DeAnza Valencia Welcomes Brother to UNM

DeAnza and Joseph ValenciaGrowing up in Farmington, the oldest of three children, DeAnza Valencia never could have imagined that one day she would be classmates with her younger brother, Joseph. Considering there are eight years between them, she was out of the house before he had made it through grade school.

But last August, when she entered her second year at the UNM School of Law, so did Joseph, who had transferred from the Sandra Day O'Connor College of Law at Arizona State University after his first year.

"It's really nice to have him here," says DeAnza, who spent the first week showing him around and introducing him to her friends. "At the end of the day, there is nothing like having my brother here, knowing what I'm going through."

Joseph and DeAnza are in two classes together: Business Associations and Constitutional Rights. While they happily share notes, they draw the line at studying together.
"We have different study habits and Joseph prefers to study alone most of the time," says DeAnza. "Maybe we will try studying together closer to finals."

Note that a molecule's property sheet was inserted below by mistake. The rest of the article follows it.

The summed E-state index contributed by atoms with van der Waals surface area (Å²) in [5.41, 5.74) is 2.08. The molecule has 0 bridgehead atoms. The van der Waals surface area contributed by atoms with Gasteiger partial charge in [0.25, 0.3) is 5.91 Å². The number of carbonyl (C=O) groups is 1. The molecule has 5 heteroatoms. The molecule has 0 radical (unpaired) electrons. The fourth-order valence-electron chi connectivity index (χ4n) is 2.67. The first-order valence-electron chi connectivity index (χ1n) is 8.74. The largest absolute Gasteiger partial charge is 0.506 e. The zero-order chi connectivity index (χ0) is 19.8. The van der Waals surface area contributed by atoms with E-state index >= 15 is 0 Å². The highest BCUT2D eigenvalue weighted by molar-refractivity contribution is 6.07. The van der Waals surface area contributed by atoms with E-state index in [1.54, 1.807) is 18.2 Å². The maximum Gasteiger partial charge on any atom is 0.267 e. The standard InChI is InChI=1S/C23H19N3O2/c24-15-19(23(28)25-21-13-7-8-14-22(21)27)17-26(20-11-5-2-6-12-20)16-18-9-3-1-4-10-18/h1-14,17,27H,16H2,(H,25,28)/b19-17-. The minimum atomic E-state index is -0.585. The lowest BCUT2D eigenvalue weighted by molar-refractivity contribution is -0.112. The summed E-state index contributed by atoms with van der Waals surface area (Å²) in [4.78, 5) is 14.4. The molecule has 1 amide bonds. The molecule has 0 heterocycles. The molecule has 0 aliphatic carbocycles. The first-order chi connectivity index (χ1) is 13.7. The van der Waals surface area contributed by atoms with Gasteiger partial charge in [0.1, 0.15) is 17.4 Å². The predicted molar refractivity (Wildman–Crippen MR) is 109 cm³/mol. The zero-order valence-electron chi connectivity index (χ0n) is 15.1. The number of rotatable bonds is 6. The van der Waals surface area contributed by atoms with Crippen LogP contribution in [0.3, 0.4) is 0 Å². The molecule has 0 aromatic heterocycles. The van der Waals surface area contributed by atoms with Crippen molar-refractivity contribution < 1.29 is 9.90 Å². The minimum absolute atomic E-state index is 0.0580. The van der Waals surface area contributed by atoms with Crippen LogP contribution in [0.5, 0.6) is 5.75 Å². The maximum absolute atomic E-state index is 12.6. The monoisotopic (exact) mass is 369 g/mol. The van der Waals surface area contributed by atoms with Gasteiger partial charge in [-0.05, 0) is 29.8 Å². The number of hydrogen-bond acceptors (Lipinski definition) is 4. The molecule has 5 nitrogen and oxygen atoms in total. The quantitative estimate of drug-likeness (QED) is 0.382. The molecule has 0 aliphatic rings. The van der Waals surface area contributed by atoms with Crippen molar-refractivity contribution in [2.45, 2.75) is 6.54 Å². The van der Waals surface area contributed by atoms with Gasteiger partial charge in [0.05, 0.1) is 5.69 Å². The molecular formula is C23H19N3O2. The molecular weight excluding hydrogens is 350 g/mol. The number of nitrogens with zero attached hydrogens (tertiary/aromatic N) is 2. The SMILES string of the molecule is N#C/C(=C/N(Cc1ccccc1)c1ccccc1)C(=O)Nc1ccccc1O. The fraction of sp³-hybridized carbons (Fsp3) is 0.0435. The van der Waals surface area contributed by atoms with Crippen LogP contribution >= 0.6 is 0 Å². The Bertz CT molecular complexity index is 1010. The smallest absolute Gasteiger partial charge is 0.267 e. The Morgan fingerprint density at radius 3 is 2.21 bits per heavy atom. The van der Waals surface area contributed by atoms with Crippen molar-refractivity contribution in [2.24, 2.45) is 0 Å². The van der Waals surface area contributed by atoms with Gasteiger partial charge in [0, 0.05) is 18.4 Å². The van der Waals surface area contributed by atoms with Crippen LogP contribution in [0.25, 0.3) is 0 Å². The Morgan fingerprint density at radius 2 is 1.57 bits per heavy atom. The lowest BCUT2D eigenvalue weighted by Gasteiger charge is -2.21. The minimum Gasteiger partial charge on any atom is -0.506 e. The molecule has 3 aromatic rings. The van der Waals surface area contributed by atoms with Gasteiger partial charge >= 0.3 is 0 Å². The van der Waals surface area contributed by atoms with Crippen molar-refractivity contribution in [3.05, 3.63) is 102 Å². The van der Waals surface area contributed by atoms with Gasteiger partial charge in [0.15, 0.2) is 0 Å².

But they can often be found going out to Rudy's for barbecue or somewhere else for lunch.

Both siblings earned their undergraduate degrees at New Mexico State University and DeAnza went on to ASU's School of Justice and Social Inquiry for a master's. Both also worked for U.S. Sen. Jeff Bingaman and DeAnza worked for the Arizona House of Representatives and the New Mexico Senate.

They both envision their legal education allowing them to made a direct impact on society: Joseph as a criminal prosecutor and DeAnza in public interest law. And they both plan to remain in New Mexico.

The family connection doesn't stop with them; their first cousin, Maria Martinez, is a 3L. But Joseph and DeAnza are pretty sure their youngest brother, Andrew, won't be following them: he is happily working in the insurance industry in New York City.

Already, Joseph can see why his sister loves the UNM law school. "Everyone is supportive and it feels like more of a community than a school system," he says. "And my sister is here."